Living in Australia: What happens after you settle in?
Adapting to life in your new country can be difficult. Here's a handy guide that may help you settle into your new Australian home.
When moving to a new country, it's impossible not to create a picture in your head of exactly how your new life will be. Unfortunately, though sometimes that transition may not be as smooth as you'd like, and the reality is that some do struggle to adapt to their new surrounds.
In order to help you adapt to your new life in Australia, we've put together this guide to help make that settling in process easier and less stressful. From mastering the language to getting your driver's licence, here's our guide to life in Australia.
Cost to move to Australia
If you're applying for a working holiday visa to Australia, it's expected that you will have enough funds to support yourself (for 1-2 months) until you are able to secure work. This is approximately AUD$5000. You may have to provide documentation during your visa application of these available funds. If you are applying for a visa and are already sponsored this amount or criteria may differ due to you already being employed.
Cost of living in Australia
Generally speaking, Australia is an affordable place to live for many. However, whether or not the cost of living here is suitable for you will depend on your lifestyle, your spending habits and your employment prospects in Australia. Where you choose to live will also influence how much it will cost you to live Down Under.
According to the Australian Bureau of Statistics' 2009-10 Household Expenditure Survey and information from moneysmart.gov.au, the average household is estimated to spend almost $70,000 on general household living costs each year. To put this more into a location-based context, the average weekly spend for a NSW household is $1,265, while an average Western Australian household spends $1,285 per week.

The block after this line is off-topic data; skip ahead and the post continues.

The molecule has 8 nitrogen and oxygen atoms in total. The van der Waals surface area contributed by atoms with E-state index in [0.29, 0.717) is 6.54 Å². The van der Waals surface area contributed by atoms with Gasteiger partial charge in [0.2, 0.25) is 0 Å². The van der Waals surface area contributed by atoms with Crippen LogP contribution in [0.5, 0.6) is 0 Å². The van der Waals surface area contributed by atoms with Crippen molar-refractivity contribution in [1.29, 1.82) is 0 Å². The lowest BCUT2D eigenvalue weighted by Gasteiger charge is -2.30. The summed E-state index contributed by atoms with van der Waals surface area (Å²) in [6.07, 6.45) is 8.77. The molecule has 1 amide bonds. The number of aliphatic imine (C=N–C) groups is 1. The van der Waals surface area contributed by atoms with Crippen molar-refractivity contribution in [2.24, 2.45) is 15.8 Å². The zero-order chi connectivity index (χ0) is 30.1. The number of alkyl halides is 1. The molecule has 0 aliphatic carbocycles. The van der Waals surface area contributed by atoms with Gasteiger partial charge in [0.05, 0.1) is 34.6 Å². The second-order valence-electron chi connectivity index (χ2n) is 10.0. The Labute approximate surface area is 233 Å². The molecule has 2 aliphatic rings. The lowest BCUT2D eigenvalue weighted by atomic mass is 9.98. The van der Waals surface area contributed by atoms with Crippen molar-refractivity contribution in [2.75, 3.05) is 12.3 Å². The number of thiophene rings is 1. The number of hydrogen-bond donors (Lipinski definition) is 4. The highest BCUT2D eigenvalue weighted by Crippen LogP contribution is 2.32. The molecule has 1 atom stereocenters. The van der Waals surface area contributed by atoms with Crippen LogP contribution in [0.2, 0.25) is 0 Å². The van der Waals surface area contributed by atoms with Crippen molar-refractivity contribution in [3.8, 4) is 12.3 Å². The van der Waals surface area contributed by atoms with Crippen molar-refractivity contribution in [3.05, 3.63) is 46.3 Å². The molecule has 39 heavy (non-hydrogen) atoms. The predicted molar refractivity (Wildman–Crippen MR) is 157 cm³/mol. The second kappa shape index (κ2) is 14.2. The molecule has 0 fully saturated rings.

Australia's Consumer Price Index (excluding rent) is 114.05. Depending on the size of your family and your personal tastes, this means you can expect to pay between $80 and $200 per week on groceries and eating out, with gas and electricity prices setting you back at anything from $60 to $100 per week and weekly phone and internet costs between $20 and $50. Then there's public transport ($10 to $50 per week), car running costs ($150 to $250 per week) and entertainment ($50 to $100 per week).
Rent can be quite expensive in Australia's capital cities, with properties in popular suburbs of capital cities being in higher demand, and therefore having a higher price.
Learning English and the IELTS test
If you're not already aware, English is the language spoken in Australia. You'll need to have functional English to obtain a visa, but learning English is also crucial to help you settle into your new surrounds. Mastering the local language will help you meet new people, perform simple tasks like buying groceries, and greatly enhance your employment prospects.
To prove that you have functional English and can therefore qualify for a visa, you'll need to provide proof of your competency. These include:
- A positive assessment by an Adult Migrant English Program (AMEP) service provider in Australia that you have functional English. AMEP provides up to 510 hours of free English language tuition to help you settle in Australia.
- Completion of four years of primary education and at least three years of secondary education in an educational institution in or outside Australia where all instructions were given in English.